Pressure from the U.S. Senate notwithstanding, the U.S. Education Department appears to be sticking by guidance it issued a year ago that gave colleges more latitude to use e-mail surveys of students to prove that they are not discriminating against female athletes.
On Friday, the department's Office for Civil Rights responded to a 2005 directive from the Senate Appropriations Committee to produce a report showing whether institutions that use surveys of student opinion to prove that they are complying with under Title IX of the Education Amendments of 1972 also "gather and consider other sources of information for assessing student interest." The request was included in a 2005 Senate spending bill that included language challenging the wisdom of the department's approach.
The report, which the department faxed to the committee at 8:30 p.m. Friday -- just barely meeting the March 17 deadline -- asserts that institutions that were allowed to use student surveys alone to show their compliance with Title IX were as likely to add teams as were colleges that used "additional factors" to show they were meeting the interests and abilities of their students.
"Decisions to add a new sports team differed little between surveys and assessments including the consideration of additional factors," the report says. "In addition, the decisions to add teams, whether the result of a survey alone or of an assessment including the consideration of additional factors, appear to be more frequently attributable to the survey component of the assessment."
The report, which was prepared by Stephanie Monroe, assistant secretary of education for civil rights, concludes that the survey tool "has the potential to maximize the possibility of obtaining correct information and generating high response rates."
The department's report was immediately criticized as flawed by supporters of women's sports who have urged the Bush administration to abandon its year-old guidance on Title IX, which forbids sex discrimination at educational institutions that receive federal funds.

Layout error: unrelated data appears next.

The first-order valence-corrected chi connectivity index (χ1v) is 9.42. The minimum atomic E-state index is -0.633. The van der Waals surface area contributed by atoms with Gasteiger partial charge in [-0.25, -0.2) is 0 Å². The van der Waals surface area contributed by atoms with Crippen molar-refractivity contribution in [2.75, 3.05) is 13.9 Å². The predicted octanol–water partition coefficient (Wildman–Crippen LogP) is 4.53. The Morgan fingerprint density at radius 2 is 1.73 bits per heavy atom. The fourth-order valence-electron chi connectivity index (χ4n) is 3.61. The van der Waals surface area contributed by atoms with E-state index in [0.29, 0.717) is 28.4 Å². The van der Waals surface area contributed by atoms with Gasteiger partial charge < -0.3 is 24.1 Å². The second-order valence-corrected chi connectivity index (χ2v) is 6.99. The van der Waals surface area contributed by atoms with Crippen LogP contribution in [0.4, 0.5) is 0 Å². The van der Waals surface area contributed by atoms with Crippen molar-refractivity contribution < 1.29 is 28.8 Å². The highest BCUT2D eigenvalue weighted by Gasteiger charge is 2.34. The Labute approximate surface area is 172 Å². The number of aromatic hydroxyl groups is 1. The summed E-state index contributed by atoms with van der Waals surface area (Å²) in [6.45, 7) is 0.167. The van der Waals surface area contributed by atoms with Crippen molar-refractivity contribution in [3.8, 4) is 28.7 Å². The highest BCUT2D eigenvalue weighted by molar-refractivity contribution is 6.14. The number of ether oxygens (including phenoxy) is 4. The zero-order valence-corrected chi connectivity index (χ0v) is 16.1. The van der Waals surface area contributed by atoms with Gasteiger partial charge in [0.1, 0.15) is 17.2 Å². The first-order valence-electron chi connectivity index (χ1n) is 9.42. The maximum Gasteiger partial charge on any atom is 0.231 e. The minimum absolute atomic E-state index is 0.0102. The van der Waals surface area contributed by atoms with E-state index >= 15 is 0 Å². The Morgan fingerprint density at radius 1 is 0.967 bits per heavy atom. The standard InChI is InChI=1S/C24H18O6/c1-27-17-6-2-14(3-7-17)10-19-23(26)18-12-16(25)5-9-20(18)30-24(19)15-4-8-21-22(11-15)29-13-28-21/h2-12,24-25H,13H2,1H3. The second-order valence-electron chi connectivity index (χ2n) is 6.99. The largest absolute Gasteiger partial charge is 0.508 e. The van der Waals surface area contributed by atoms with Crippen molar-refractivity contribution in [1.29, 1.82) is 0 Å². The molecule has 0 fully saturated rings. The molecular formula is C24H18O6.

Donna A. Lopiano, chief executive officer of the Women's Sports Foundation, said Sunday that the OCR report does "nothing to modify or clarify" the 2005 guidance about the e-mail surveys, which Lopiano called a "legal and research instrument embarrassment." She added: "We should expect more from the United States Department of Education."
The department has taken its lumps since March 17, 2005, when, in a letter posted on its Web site, the Office for Civil Rights informed institutions, among other things, that they can gauge student interest in athletic participation using e-mail surveys, where non-responses count as an answer of “no interest.”
If an institution can demonstrate that it is accommodating the "interests and abilities" of students and potential students for women’s sports -- known as "prong three" of the three-part test for gauging compliance with Title IX's participation requirement -- it can comply with the law without having a ratio of male to female athletes similar to that of its student body, which is the more common way for colleges to demonstrate compliance.
Department officials and supporters of the guidance -- including advocates for men's teams who believe colleges have used Title IX to justify cutbacks in sports like wrestling and track -- asserted that the guidance did not make new policy, but rather clarified existing opportunities for colleges to use surveys of students to prove that they are meeting the needs of female students.